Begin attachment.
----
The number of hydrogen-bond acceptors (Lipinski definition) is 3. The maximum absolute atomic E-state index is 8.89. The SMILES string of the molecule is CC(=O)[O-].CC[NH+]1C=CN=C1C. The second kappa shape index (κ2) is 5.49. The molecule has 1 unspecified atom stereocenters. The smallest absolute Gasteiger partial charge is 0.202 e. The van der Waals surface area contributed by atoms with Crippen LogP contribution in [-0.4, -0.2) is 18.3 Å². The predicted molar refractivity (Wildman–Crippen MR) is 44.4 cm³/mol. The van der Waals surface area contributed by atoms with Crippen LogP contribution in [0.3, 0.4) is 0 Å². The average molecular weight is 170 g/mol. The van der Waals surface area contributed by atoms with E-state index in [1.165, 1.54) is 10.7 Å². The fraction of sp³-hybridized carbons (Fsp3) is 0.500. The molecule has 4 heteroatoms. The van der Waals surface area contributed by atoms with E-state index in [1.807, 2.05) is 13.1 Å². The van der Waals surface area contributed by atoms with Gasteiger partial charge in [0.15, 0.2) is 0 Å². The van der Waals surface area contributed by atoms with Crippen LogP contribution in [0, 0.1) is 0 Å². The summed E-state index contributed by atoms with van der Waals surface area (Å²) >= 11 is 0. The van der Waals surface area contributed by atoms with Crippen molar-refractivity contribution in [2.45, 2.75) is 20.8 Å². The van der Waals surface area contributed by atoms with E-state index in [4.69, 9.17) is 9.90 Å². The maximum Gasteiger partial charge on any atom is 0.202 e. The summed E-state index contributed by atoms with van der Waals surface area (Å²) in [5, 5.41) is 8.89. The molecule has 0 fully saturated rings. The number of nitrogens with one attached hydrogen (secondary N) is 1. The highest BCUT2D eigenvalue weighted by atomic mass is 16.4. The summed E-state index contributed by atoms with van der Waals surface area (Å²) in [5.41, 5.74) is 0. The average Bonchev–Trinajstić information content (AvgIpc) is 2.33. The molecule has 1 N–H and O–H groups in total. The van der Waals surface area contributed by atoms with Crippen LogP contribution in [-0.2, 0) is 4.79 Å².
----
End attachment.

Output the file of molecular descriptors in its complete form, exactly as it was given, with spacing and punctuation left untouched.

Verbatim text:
The number of hydrogen-bond acceptors (Lipinski definition) is 3. The maximum absolute atomic E-state index is 8.89. The SMILES string of the molecule is CC(=O)[O-].CC[NH+]1C=CN=C1C. The second kappa shape index (κ2) is 5.49. The molecule has 1 unspecified atom stereocenters. The smallest absolute Gasteiger partial charge is 0.202 e. The van der Waals surface area contributed by atoms with Crippen LogP contribution in [-0.4, -0.2) is 18.3 Å². The predicted molar refractivity (Wildman–Crippen MR) is 44.4 cm³/mol. The van der Waals surface area contributed by atoms with Crippen LogP contribution in [0.3, 0.4) is 0 Å². The average molecular weight is 170 g/mol. The van der Waals surface area contributed by atoms with E-state index in [1.165, 1.54) is 10.7 Å². The fraction of sp³-hybridized carbons (Fsp3) is 0.500. The molecule has 4 heteroatoms. The van der Waals surface area contributed by atoms with E-state index in [1.807, 2.05) is 13.1 Å². The van der Waals surface area contributed by atoms with Gasteiger partial charge in [0.15, 0.2) is 0 Å². The van der Waals surface area contributed by atoms with Crippen LogP contribution in [0, 0.1) is 0 Å². The summed E-state index contributed by atoms with van der Waals surface area (Å²) >= 11 is 0. The van der Waals surface area contributed by atoms with Crippen molar-refractivity contribution in [2.45, 2.75) is 20.8 Å². The van der Waals surface area contributed by atoms with E-state index in [4.69, 9.17) is 9.90 Å². The maximum Gasteiger partial charge on any atom is 0.202 e. The summed E-state index contributed by atoms with van der Waals surface area (Å²) in [5, 5.41) is 8.89. The molecule has 0 fully saturated rings. The number of nitrogens with one attached hydrogen (secondary N) is 1. The highest BCUT2D eigenvalue weighted by atomic mass is 16.4. The summed E-state index contributed by atoms with van der Waals surface area (Å²) in [5.41, 5.74) is 0. The average Bonchev–Trinajstić information content (AvgIpc) is 2.33. The molecule has 1 N–H and O–H groups in total. The van der Waals surface area contributed by atoms with Crippen LogP contribution in [-0.2, 0) is 4.79 Å².